Not less than 81,640 Nigerians die of malaria annually and Nigeria accounts for 19 percent of the global malaria burden, the Head of Programme Management of National Malaria Elimination Programme, Aro Afolabi, has said.
This, according to him, implies that every hour, nine Nigerians die from malaria.
He made this known at a media chart organised by National Malaria Elimination Programme (NMEP) of the Federal Ministry of Health with the theme: ‘Bridging the resources gap for malaria elimination’, held in Abuja on Monday.
Afolabi, who was represented by Timothy Obot, said that Nigeria records 53 million cases of malaria annually and accounts for 25 percent of the global malaria burden and that the country would need a total of $108,237,465 to bridge the gap for 2019 to 2020.
According to him, implications of unfilled gaps include risk of increased malaria morbidity and mortality; the threat of a weakened workshop with decreased productivity with consequences on development danger of economic losses following years of investment loss of confidence in public health programmes; and Inability to use existing facilities to ensure sustainability of services beyond the tenure of donor funding.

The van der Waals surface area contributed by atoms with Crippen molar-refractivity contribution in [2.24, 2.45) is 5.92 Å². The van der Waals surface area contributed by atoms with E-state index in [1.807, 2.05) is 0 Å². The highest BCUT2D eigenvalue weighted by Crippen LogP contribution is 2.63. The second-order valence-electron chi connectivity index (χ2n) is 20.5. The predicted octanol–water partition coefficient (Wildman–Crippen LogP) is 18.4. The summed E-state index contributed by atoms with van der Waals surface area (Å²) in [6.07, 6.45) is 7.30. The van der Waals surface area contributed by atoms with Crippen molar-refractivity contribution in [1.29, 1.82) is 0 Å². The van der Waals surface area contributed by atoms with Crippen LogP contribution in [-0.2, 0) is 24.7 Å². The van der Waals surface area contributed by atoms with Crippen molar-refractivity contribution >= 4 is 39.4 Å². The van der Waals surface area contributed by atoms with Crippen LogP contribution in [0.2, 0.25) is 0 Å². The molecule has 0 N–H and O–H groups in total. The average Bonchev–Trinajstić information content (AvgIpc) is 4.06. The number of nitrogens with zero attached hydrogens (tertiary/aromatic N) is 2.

He further stated that Nigeria alone accounted for 53 percent of the $1.3 billion funding gap for essential commodities that include 76 percent of the funding gap in Artemisirin Combination Therapy (ACT) and 86% of the funding gap for Rapid Diagnostic Test Kits (RDTs).
He stressed that Nigeria facesma financial gap of N504 billion ($1.4b) to implement its national malaria strategy by 2020 (WMR).
Earlier, Bala Mohammed, National Cordinator, NMEP, said the national malaria prevalence dropped from 42 percent to 27 percent between 2010 and 2015. These outcomes were as a result of the synergy and support by government at all levels as well as investments by the Global Fund to Fight AIDS, Tuberculosis and Malaria (GFATM), United States’ President’s Malaria Initiative (PMI), the U.K Department for International Development (DfID), World Bank, African Development Bank and other Roll Back Malaria (RBM) partners.